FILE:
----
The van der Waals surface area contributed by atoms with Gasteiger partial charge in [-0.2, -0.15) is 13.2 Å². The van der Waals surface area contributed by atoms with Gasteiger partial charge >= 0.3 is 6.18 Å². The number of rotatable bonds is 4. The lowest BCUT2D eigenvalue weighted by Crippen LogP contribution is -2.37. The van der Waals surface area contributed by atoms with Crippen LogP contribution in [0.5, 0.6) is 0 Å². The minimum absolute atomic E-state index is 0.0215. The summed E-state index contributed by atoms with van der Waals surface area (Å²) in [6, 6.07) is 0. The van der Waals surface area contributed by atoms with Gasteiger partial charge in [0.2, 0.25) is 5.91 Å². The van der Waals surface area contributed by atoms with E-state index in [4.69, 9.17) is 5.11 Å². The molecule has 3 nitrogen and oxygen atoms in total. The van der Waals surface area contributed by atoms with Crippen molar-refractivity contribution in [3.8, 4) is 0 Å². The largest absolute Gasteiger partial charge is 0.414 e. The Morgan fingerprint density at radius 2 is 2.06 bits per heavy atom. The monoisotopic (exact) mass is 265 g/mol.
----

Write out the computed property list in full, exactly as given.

The van der Waals surface area contributed by atoms with Gasteiger partial charge in [-0.2, -0.15) is 13.2 Å². The van der Waals surface area contributed by atoms with Gasteiger partial charge >= 0.3 is 6.18 Å². The number of rotatable bonds is 4. The lowest BCUT2D eigenvalue weighted by Crippen LogP contribution is -2.37. The van der Waals surface area contributed by atoms with Crippen LogP contribution in [0.5, 0.6) is 0 Å². The minimum absolute atomic E-state index is 0.0215. The summed E-state index contributed by atoms with van der Waals surface area (Å²) in [6, 6.07) is 0. The van der Waals surface area contributed by atoms with Gasteiger partial charge in [0.2, 0.25) is 5.91 Å². The van der Waals surface area contributed by atoms with E-state index in [4.69, 9.17) is 5.11 Å². The molecule has 3 nitrogen and oxygen atoms in total. The van der Waals surface area contributed by atoms with Crippen molar-refractivity contribution in [3.8, 4) is 0 Å². The largest absolute Gasteiger partial charge is 0.414 e. The Morgan fingerprint density at radius 2 is 2.06 bits per heavy atom. The monoisotopic (exact) mass is 265 g/mol.